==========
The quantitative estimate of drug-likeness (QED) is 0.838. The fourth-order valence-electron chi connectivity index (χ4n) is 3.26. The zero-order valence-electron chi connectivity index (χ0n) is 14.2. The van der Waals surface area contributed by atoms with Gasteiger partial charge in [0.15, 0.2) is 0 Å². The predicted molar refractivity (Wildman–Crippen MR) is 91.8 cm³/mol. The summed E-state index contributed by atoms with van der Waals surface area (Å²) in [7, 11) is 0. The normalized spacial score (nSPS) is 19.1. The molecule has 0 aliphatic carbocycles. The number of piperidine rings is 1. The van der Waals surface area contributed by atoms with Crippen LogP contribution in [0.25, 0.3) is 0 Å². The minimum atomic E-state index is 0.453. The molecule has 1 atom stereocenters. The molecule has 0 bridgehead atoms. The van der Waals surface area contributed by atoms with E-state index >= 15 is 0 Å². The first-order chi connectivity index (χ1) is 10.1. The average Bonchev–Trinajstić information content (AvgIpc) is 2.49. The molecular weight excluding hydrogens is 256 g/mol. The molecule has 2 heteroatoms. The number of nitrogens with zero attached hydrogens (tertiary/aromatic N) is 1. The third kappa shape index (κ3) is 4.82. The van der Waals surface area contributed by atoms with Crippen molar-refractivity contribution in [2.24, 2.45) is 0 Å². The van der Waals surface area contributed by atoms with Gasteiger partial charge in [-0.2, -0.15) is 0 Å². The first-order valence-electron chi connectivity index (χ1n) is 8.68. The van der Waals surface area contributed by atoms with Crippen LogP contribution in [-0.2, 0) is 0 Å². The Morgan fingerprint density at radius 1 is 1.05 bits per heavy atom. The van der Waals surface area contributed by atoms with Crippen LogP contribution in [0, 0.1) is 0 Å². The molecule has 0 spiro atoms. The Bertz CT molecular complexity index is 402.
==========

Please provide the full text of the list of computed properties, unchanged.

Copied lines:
The quantitative estimate of drug-likeness (QED) is 0.838. The fourth-order valence-electron chi connectivity index (χ4n) is 3.26. The zero-order valence-electron chi connectivity index (χ0n) is 14.2. The van der Waals surface area contributed by atoms with Gasteiger partial charge in [0.15, 0.2) is 0 Å². The predicted molar refractivity (Wildman–Crippen MR) is 91.8 cm³/mol. The summed E-state index contributed by atoms with van der Waals surface area (Å²) in [7, 11) is 0. The normalized spacial score (nSPS) is 19.1. The molecule has 0 aliphatic carbocycles. The number of piperidine rings is 1. The van der Waals surface area contributed by atoms with Crippen LogP contribution in [0.25, 0.3) is 0 Å². The minimum atomic E-state index is 0.453. The molecule has 1 atom stereocenters. The molecule has 0 bridgehead atoms. The van der Waals surface area contributed by atoms with E-state index >= 15 is 0 Å². The first-order chi connectivity index (χ1) is 10.1. The average Bonchev–Trinajstić information content (AvgIpc) is 2.49. The molecular weight excluding hydrogens is 256 g/mol. The molecule has 2 heteroatoms. The number of nitrogens with zero attached hydrogens (tertiary/aromatic N) is 1. The third kappa shape index (κ3) is 4.82. The van der Waals surface area contributed by atoms with Crippen molar-refractivity contribution in [2.24, 2.45) is 0 Å². The van der Waals surface area contributed by atoms with Gasteiger partial charge in [-0.2, -0.15) is 0 Å². The first-order valence-electron chi connectivity index (χ1n) is 8.68. The van der Waals surface area contributed by atoms with Crippen LogP contribution in [-0.2, 0) is 0 Å². The Morgan fingerprint density at radius 1 is 1.05 bits per heavy atom. The van der Waals surface area contributed by atoms with Crippen LogP contribution in [0, 0.1) is 0 Å². The molecule has 0 spiro atoms. The Bertz CT molecular complexity index is 402.